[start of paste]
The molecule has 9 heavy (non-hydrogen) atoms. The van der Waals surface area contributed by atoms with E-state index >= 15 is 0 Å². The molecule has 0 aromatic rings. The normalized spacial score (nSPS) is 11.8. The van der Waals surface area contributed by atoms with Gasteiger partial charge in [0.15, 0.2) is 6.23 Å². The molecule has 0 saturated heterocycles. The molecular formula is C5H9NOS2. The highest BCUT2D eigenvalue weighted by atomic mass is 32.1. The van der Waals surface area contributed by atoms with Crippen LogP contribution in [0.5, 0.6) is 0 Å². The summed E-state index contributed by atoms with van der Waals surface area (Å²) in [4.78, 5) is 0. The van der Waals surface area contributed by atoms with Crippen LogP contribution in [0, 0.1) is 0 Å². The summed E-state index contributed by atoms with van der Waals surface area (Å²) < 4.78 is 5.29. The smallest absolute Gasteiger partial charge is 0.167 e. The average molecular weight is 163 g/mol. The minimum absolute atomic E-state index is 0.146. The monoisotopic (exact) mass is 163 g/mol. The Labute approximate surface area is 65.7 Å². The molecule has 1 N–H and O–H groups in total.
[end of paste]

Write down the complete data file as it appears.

The molecule has 9 heavy (non-hydrogen) atoms. The van der Waals surface area contributed by atoms with E-state index >= 15 is 0 Å². The molecule has 0 aromatic rings. The normalized spacial score (nSPS) is 11.8. The van der Waals surface area contributed by atoms with Gasteiger partial charge in [0.15, 0.2) is 6.23 Å². The molecule has 0 saturated heterocycles. The molecular formula is C5H9NOS2. The highest BCUT2D eigenvalue weighted by atomic mass is 32.1. The van der Waals surface area contributed by atoms with Crippen LogP contribution in [0.5, 0.6) is 0 Å². The summed E-state index contributed by atoms with van der Waals surface area (Å²) in [4.78, 5) is 0. The van der Waals surface area contributed by atoms with Crippen LogP contribution in [0, 0.1) is 0 Å². The summed E-state index contributed by atoms with van der Waals surface area (Å²) < 4.78 is 5.29. The smallest absolute Gasteiger partial charge is 0.167 e. The average molecular weight is 163 g/mol. The minimum absolute atomic E-state index is 0.146. The monoisotopic (exact) mass is 163 g/mol. The Labute approximate surface area is 65.7 Å². The molecule has 1 N–H and O–H groups in total.